From time to time I review a nonfiction book for children that I think exemplifies the best of our genre.
Fantastic Flowers is a picture book, written and illustrated by Susan Stockdale, for sharing as a read-aloud for very young children. Flowers have an important function for the survival of their species—they make the seeds for the next generation and in order to do so they must be pollinated. Among the most important pollinators are, literally, the birds and the bees. It’s a flower’s job to attract their attention, give them a reward (food, i.e. nectar) and they must compete with the other blooming plants. “Visit me, visit me” they visually call out to the humming, buzzing and hungry pollinators as they display nature’s generous extravagance of color, shape and aroma. Stockdale introduces us to a selection of seventeen truly over-the-top flowers.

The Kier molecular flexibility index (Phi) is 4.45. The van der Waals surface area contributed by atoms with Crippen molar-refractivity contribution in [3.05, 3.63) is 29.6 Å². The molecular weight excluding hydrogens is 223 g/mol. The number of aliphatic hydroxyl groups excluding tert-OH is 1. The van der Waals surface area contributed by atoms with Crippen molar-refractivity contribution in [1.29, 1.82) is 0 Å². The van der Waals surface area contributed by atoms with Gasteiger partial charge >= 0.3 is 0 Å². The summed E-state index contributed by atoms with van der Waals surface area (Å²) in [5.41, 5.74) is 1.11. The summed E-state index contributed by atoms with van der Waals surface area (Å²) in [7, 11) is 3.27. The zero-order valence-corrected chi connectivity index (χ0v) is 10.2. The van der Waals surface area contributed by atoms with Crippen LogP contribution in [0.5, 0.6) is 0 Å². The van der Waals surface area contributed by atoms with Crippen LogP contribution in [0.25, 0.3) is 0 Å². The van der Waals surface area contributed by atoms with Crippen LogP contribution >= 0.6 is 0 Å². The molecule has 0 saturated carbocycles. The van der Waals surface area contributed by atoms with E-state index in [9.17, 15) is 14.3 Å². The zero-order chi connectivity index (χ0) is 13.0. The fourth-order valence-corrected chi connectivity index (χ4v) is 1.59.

Her spare language in verse proves that less is more:
“Flowers in shapes that surprise and delight
A parrot in flight
Snakes standing guard
And spiraling spoons.”
The drawings are of the flowers but they are rendered so that you use your imagination to see something else in their design. In the back of the book she has photographs of the actual flowers and a discussion of pollination. I can imagine visiting a botanical garden after sharing this book with children and asking them “What does that flower remind you of?”
They may suggest something fantastic to surprise and delight you as Susan Stockdale has done in this glorious celebration of nature.